Analysts at research firm eMarketer say they are expecting “proximity payments” (i.e. using your smartphone as a payment method at point of sale) to total US$640 million in 2012. While this might still be far from industry-changing, it reflects a growth of 280% over last year.

That rate of growth will continue in 2013, but, of course as the base gets larger, so mobile point of sale monies (MPOS) will be worth US$2.1 billion in 2013.

There is a journey to follow over the next few years …

Largely, these first phases of proximity payments are experimental for many early adopters of the technology. They probably will be making low-ticket item purchases — and not likely in any formulaic or regular way.

This year, eMarketer estimates about 8 million people will have tried the method of payment. But it’s a start — and the start of a steep, upward trend.

By the time we get to 2014, it is reasoned that people will start feeling a lot more comfortable with paying for real-world goods with their smartphones and will find a definite, trusted, and large infrastructure in place to support it all.

eMarketer says that the tipping point will come when consumers begin using the method of payment for routine and larger items such as groceries, petroleum, and dining out.

And while it is difficult to estimate exactly how big proximity payments might reach if people really do replace their credit cards with mobile device payment methods, eMarketer sees the market growing to a staggering US$24.4 billion in sales in 2015 and US$62.2 billion by 2016.

What is peculiar, perhaps, is that the research firm is projecting the share of smartphone users employing proximity payments at just 26%. So, it could actually be much higher.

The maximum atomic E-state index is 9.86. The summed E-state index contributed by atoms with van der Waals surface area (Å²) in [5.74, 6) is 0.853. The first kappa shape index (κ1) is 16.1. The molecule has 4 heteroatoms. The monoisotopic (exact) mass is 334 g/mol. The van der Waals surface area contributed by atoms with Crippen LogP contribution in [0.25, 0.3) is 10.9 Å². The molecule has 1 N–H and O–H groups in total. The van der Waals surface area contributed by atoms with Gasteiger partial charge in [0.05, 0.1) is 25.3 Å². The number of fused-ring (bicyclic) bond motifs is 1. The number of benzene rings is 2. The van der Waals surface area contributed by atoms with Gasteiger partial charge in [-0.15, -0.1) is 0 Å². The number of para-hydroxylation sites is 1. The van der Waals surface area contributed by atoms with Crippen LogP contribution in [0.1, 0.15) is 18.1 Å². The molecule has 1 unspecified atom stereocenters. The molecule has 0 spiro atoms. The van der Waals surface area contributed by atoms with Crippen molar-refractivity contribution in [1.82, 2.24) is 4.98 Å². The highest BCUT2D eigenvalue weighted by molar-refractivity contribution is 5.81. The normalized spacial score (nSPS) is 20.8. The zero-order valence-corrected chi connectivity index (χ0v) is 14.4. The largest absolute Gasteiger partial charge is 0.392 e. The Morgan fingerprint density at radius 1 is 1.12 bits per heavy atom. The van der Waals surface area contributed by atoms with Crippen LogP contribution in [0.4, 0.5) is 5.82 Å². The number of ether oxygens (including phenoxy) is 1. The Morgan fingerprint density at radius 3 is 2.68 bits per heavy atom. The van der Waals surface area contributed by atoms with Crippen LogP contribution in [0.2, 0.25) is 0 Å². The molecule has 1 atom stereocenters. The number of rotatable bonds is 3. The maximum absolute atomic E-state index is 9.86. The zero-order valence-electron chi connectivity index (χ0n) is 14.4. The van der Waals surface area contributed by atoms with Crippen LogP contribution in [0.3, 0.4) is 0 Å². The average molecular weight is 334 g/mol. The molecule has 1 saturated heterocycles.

Growth is reliant on a number of factors, including greater ease of use and the widespread acceptance among vendors. But the industry will also need to provide some convincing added value for consumers to see this as a great jump beyond simply swiping their credit card.

eMarketer points out that it has built into its model the expected emergence of near field communication (NFC) “contactless methods of payment.” Banks, for instance, such as Barclays here in the UK, are only now starting a test of NFC-based payment systems.

Meanwhile, companies like PayPal and others have established varying ways of using smartphones to make (or receive) payments. Pizza chain Pizza Express, for example, now accepts payment for dining out via their app using PayPal.

The researchers point out there is a real risk of clutter. Both consumers and vendors may have no clear market leader or standard to adopt for quite some time, as the stakes are so high and no one company or technology is going to concede ground easily. 

Interesting times ahead but one thing is certain: The concept of people (our readers) making payments via mobile phones is now a reality and one that will increase substantially in the medium period ahead.